Colorado bounty hunter who impersonated a police officer sentenced to 15 months in federal prison

Matthew Marre, 30, was found guilty of fraudulently acquiring confidential information from four major American cellular service providers

A bounty hunter from Johnstown, Colorado, who obtained confidential phone records from four American Telecommunications Company by posing as a police officer, was sentenced on Friday to 15 months imprisonment followed by three years of supervised release.

Matthew Marre, 30, was found guilty of fraudulently acquiring confidential information from four major American cellular service providers—Sprint, Verizon, T-Mobile and AT&T under the guise of being a law enforcement officer.

"Those who impersonate peace officers for their own private gain will be held accountable for their actions," said US Attorney Jason Dunn, in a statement.

The Fake Cop routine

According to stipulated facts from his plea agreement, Marre was a fugitive recovery agent, or what is more commonly known as a bounty hunter, across Colorado. Posing as a law enforcement officer with Colorado Public Safety Task Force, who was working on suicidal subjects under pressing circumstances, he contacted the aforementioned companies.

Journalists imprisoned
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In order to appear as a legitimate cop, Marre used an email address that looked like an official law enforcement email. He also presented fake documents to substantiate his claim. The bounty hunter requested cell phone GPS location information of 'suicidal' individuals. It turned out that the information he sought was used to track bounties. He successfully managed to con some of America's biggest telecoms multiple times.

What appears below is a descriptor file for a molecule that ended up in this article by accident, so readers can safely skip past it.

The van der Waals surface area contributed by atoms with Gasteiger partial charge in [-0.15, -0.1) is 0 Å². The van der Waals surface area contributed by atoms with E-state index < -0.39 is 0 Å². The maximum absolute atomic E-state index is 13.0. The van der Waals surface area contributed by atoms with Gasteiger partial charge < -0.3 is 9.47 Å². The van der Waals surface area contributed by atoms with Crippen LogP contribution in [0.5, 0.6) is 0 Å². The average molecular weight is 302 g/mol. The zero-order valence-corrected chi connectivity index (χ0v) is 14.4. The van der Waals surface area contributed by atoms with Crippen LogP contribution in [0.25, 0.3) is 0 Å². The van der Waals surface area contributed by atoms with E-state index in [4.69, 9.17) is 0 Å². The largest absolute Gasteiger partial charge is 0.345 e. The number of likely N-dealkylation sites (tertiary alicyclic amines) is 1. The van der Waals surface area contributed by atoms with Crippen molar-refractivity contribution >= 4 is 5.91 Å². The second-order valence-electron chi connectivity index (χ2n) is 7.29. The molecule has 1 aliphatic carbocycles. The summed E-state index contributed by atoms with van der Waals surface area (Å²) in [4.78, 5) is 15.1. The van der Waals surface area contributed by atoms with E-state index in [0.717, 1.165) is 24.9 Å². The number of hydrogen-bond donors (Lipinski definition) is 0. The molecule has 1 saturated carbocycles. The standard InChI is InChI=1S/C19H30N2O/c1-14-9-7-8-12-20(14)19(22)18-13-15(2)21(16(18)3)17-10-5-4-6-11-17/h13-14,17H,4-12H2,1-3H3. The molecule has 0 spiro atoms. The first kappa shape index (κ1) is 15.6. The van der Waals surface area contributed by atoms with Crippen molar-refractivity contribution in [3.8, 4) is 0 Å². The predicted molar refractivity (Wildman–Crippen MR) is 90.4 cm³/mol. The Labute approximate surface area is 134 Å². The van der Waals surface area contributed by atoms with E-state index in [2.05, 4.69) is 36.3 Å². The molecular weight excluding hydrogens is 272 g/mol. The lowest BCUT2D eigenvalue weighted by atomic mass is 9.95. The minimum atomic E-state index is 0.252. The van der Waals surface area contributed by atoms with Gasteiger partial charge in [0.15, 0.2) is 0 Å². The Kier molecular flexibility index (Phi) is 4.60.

According to the police, Marre is believed to have conned Verizon, Sprint, and T-mobile at least 16 times since the beginning of 2018 and unlawfully acquired phone records. Only AT&T did not provide any information as none of Marre's targets were users of their service.

However, Marre's deception was exposed when attempts made by the companies to verify his law enforcement credentials failed. Becoming suspicious of his requests for emergency assistance, the phone companies contacted the FBI.

Arrest and sentence

Marre's run came to an end when he was arrested by agents from FBI's Rocky Mountain Safe Streets Task Force. In April 2019, he was indicted and charged with eight counts of fraudulently obtaining confidential phone records information from cellular service companies. Friday's sentence comes with a prison term of 15 months followed by three years of supervised release.

Stressing on the seriousness of Marre's offence, Dean Phillips, FBI Special Agent in Charge, said, "Gaining access to private information without a legitimate law enforcement purpose, especially alleging a threat to life, undermines the lawful processes in place which allow us to investigate crime."